The Wages Question: A Treatise on Wages and the Wages Class
By Francis A. Walker
Francis A. Walker’s
The Wages Question is generally credited as having demolished the prior, antiquated “wages fund” theory of wages [see Book I, Chapters
IX]. In the process, Walker simultaneously laid the groundwork for
John Bates Clark’s definitive descriptions of the marginal products of labor and capital. His interest in the nature of the firm contributed to
Frank H. Knight’s work by clearly describing the factors of production and how to categorize their rewards into wages, rent, and profits.Walker’s work and influence served as models not only because he discussed production, labor, and wages with unusual clarity for his time, but also because his interest in monetary issues (influenced by his father, also an economist) enabled him to describe the
difference between nominal and real values. His clarifications of monetary issues coincided with concurrent national interests in
the gold/silver/bimetallism parity controversies of the late 1800s, and the meaning of money for an economy. Walker later wrote a textbook that was used in classrooms till the publication of
Principles of Economics.Walker became the first President of the
American Economic Association. His professorships at Yale and MIT changed the courses of their economics programs. His leadership abilities were evident in every realm of his life, including his stint as a General during the Civil War. His devotion to economics as a profession paved the way for many generations of U.S. economists.For all his contributions, Walker’s popularity may also have been one of the main sources of the promulgatation of many current misunderstandings. His views of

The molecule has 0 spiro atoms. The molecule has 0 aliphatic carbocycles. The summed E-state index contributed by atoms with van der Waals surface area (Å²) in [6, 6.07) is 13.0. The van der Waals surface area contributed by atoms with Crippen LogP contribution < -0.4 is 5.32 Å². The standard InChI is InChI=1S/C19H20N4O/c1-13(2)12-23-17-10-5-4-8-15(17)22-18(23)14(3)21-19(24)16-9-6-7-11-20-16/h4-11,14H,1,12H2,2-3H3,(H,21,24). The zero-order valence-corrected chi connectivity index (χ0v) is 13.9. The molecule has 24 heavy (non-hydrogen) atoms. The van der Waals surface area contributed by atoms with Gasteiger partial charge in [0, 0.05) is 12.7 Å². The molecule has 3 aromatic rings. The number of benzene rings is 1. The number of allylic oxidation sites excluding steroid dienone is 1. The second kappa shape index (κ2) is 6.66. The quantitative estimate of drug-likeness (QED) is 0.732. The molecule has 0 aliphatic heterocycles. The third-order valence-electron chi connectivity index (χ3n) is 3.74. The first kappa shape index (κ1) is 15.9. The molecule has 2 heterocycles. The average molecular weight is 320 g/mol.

Thomas Robert Malthus’s writings may have been the source of the popular subsequent mis-association of Carlyle’s 1849 term, the
“dismal science,” with Malthus. (Walker’s interest in labor and wages naturally led him to consider population, but may also have caused him to emphasize pressures inherent in rapid population growth, race, and class distinctions over
Malthus’s original interest in the economic incentives that deter overpopulation.) Walker’s general views and influence may have led to other underlying divisions behind different strains in macro- and micro-economic research that persist to this day.Lauren F. Landsburg
First Pub. Date
London: Macmillan and Co.
The text of this edition is in the public domain. Picture of Young courtesy of The Warren J. Samuels Portrait Collection at Duke University.
- Front Matter
- Part I, Chapter 1
- Part I, Chapter 2
- Part I, Chapter 3
- Part I, Chapter 4
- Part I, Chapter 5
- Part I, Chapter 6
- Part I, Chapter 7
- Part I, Chapter 8
- Part I, Chapter 9
- Part II, Chapter 10
- Part II, Chapter 11
- Part II, Chapter 12
- Part II, Chapter 13
- Part II, Chapter 14
- Part II, Chapter 15
- Part II, Chapter 16
- Part II, Chapter 17
- Part II, Chapter 18
- Part II, Chapter 19
- Concluding Remarks